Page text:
Scotch on the Rocks
Book Cover

Scotch on the Rocks (2005)

Available from: Amazon

  • Paperback: 186 pages
  • Publisher: Luath Press Ltd (1 October, 2005)
  • Language English
  • ISBN-10: 1905222092
  • ISBN-13: 978-1905222094

 

Description | Author | Reviews & Articles

You can still watch the Flash short intro movie made specially for the original Scotch on the Rocks micro site in 2005. Sadly the original Flash file is missing so we have to make due with a video-version of the original. Enjoy! - (fa.design)

 

Short Description (from Amazon)

SCOTCH ON THE ROCKS, the true story of the sinking of The Politician, the ship which spawned Sir Compton MacKenzie’s world famous wartime yarn Whisky Galore, has been re-published by Edinburgh based Luath Press. Author Arthur Swinson’s seminal work was published in 1963 to much critical acclaim but has been out of print for 40 years. Its re-publication has a foreword by the author’s daughter, columnist and writer, Antonia Swinson.

Says publisher MacDougall: "The story of The Politician and its cargo of 22,000 cases of fine malt whisky occupies a unique place in the public consciousness. Arthur Swinson’s work is a long lost gem and we are delighted to be publishing his account especially at a time when the fictionalised story is about to be brought to a new generation of film-goers."

Scotch on the Rocks tells the fascinating story of how the 8,000 ton Politician, with its enormous cargo of nearly a quarter of a million bottles of duty-free whisky, ran aground off the coast of the Hebridean island of Eriskay in 1941. It was en route to join an Atlantic convoy heading for the West Indies and then up to Canada where it is thought that its precious cargo was to be sold. The true story of 'The Polly' has its own place in Scotland’s social history and Antonia Swinson has put the story in an entirely new context for a self-confident devolved Scotland.

Says MacDougall: "Swinson’s account of what exactly happened is a masterly piece of detective work and is as fresh today as when first written. The story itself has lost none of its ability to fascinate, fueled by a combination of alcohol and D notices."

One mystery Arthur Swinson couldn't’t answer was, why was there so much cash on The Politician, and why was it hidden amongst the whisky? We now know there was almost £90 million pounds (in today’s money) in currency on board. And even today there is speculation as to the intended purpose for this money.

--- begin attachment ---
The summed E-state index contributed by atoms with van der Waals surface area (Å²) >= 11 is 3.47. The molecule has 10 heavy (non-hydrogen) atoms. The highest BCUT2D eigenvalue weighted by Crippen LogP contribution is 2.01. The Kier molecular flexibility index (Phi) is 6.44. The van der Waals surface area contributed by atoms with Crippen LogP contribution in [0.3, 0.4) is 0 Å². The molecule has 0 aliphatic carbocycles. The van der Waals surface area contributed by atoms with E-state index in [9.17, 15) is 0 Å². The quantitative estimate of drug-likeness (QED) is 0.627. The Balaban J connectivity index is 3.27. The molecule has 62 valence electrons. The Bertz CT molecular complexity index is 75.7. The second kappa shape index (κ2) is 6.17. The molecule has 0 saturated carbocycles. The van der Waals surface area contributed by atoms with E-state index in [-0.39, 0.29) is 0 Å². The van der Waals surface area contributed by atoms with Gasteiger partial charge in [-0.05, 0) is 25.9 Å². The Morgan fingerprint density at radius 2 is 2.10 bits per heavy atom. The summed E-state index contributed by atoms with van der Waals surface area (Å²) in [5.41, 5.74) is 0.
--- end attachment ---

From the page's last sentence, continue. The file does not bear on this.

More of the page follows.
From the Inside Flap

On the night of 4 February 1941, the SS Politician founders off the coast of South Uist. The salvage - nearly a quarter of a million bottles of duty-free whisky and hard currency worth, today, ninety million pounds.

And to islanders across the Hebrides, it’s theirs for the taking, hiding, drinking or selling.

This is the true story behind Sir Compton Mackenzie’s Whisky Galore. Arthur Swinson’s careful research casts an honest light on the events leading up to - and following - this tremendous bounty. Awash with contraband, the communities nearby faced unexpected problems: from the government; the police; customs inspectors; and, not least, each other.

"... faced with these extraordinary circumstances, the rash became rasher, the drunken more drunken, the avaricious more avaricious, the convivial more convivial, the generous more generous, the treacherous more treacherous, the selfish more selfish and the commercial more commercial"

  • "Vastly Entertaining" - THE LONDON EVENING STANDARD
  • "The greatest party in the history of the Hebrides" - THE SCOTSMAN
  • "An absorbing tale" - SIR COMPTON MACKENZIE

About the Author

Arthur Swinson (1916–1970) was an extraordinarily prolific writer with over 30 books to his credit - many on military history, including the acknowledged classic Kohima - plus over 300 radio and TV and theatre plays and documentaries, including many of the vintage early series of Dr Finlay’s Casebook. He was a splendidly thick-skinned investigative writer, with a wonderfully witty sense of humour.

Reviews - Scotch on the Rocks (2005)

Monday, 27 March, 2017
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